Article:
The best time loop episode of any show, ever, is the Star Trek: The Next Generation episode Cause and Effect.
Protocol 1: The mission comes first.
Protocol 2: Leave the future in the past. Don’t jeopardize your cover.
Protocol 3: Don’t take a life. Don’t save a life. Unless otherwise directed.
Protocol 4: Do not reproduce.
Protocol 5: In the absence of direction, resume your host’s life.
Protocol 6: Traveler teams should stay apart unless instructed otherwise.
T.E.L.L.: The Time, Elevation, Latitude, and Longitude of what would have been the historical death of a Traveler’s host body.
8 thoughts on “Travelers Season 2 Episode 7: 17 Minutes Recap”
Season 2 felt SO rushed to me. Sure, we want more episodes as quickly as possible but I am happy to wait a few more months for them to get the story pace right. I shouldn’t be yelling “Why are you doing that”? every few minutes at the TV unless we get a scene afterwards justifying WHY the dopey thing was done that way because, you know, The Director.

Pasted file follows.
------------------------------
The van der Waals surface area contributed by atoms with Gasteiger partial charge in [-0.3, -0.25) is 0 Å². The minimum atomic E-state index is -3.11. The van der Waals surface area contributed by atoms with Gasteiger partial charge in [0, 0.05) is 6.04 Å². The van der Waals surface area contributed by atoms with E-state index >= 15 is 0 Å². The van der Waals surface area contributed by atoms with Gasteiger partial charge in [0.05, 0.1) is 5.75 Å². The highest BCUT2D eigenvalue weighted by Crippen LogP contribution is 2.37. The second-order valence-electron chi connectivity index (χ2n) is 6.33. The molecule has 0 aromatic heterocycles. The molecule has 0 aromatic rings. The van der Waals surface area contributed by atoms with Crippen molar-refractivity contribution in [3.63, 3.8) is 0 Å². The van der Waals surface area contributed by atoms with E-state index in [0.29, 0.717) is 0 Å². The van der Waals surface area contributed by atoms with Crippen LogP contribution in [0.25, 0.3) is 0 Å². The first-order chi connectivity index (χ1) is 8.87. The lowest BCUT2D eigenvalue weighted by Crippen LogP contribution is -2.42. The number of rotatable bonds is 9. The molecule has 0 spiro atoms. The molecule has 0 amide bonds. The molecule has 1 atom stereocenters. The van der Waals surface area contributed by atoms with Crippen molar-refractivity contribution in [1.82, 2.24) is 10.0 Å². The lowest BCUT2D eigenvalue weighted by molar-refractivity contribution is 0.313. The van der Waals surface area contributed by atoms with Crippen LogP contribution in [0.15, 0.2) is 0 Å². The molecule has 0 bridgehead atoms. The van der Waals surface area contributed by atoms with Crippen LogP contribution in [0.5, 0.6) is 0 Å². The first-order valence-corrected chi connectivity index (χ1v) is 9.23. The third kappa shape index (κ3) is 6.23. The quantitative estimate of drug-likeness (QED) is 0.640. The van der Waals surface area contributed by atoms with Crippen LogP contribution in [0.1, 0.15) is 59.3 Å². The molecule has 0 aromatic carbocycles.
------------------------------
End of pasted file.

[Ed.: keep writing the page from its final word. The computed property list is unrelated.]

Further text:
I really hope season 3 has been given more time for them to work out the kinks. AND less crying baby
and family drama – more missions!
I agree. One the things I liked about this show in season one was that they avoided having characters make dumb decisions solely to move the plot forward. This seasons resorts to that all the time, besides skipping past the explanation for other major character decisions. I don’t mind some guesswork, but they’ve relied on it so much that it’s left the season choppy. Most of the scripts could have used another rewrite or two.
I keep hoping Kat will die. She and Mac’s interactions drag the show down.